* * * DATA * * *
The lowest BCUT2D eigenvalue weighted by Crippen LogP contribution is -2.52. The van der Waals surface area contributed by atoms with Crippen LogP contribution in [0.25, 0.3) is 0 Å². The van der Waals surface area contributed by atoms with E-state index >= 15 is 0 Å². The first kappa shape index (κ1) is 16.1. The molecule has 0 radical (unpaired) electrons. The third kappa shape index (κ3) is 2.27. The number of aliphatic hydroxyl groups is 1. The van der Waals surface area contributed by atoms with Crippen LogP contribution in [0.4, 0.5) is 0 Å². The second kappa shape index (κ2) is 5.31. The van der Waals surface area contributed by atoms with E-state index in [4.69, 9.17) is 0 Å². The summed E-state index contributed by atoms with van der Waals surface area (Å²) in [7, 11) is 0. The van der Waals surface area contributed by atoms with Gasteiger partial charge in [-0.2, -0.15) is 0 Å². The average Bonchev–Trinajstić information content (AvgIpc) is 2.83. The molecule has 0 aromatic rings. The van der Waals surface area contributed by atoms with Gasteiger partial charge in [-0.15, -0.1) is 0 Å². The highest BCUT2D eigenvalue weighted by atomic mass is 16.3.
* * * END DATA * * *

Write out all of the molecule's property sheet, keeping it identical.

The lowest BCUT2D eigenvalue weighted by Crippen LogP contribution is -2.52. The van der Waals surface area contributed by atoms with Crippen LogP contribution in [0.25, 0.3) is 0 Å². The van der Waals surface area contributed by atoms with E-state index >= 15 is 0 Å². The first kappa shape index (κ1) is 16.1. The molecule has 0 radical (unpaired) electrons. The third kappa shape index (κ3) is 2.27. The number of aliphatic hydroxyl groups is 1. The van der Waals surface area contributed by atoms with Crippen LogP contribution in [0.4, 0.5) is 0 Å². The second kappa shape index (κ2) is 5.31. The van der Waals surface area contributed by atoms with E-state index in [4.69, 9.17) is 0 Å². The summed E-state index contributed by atoms with van der Waals surface area (Å²) in [7, 11) is 0. The van der Waals surface area contributed by atoms with Gasteiger partial charge in [-0.2, -0.15) is 0 Å². The average Bonchev–Trinajstić information content (AvgIpc) is 2.83. The molecule has 0 aromatic rings. The van der Waals surface area contributed by atoms with Gasteiger partial charge in [-0.15, -0.1) is 0 Å². The highest BCUT2D eigenvalue weighted by atomic mass is 16.3.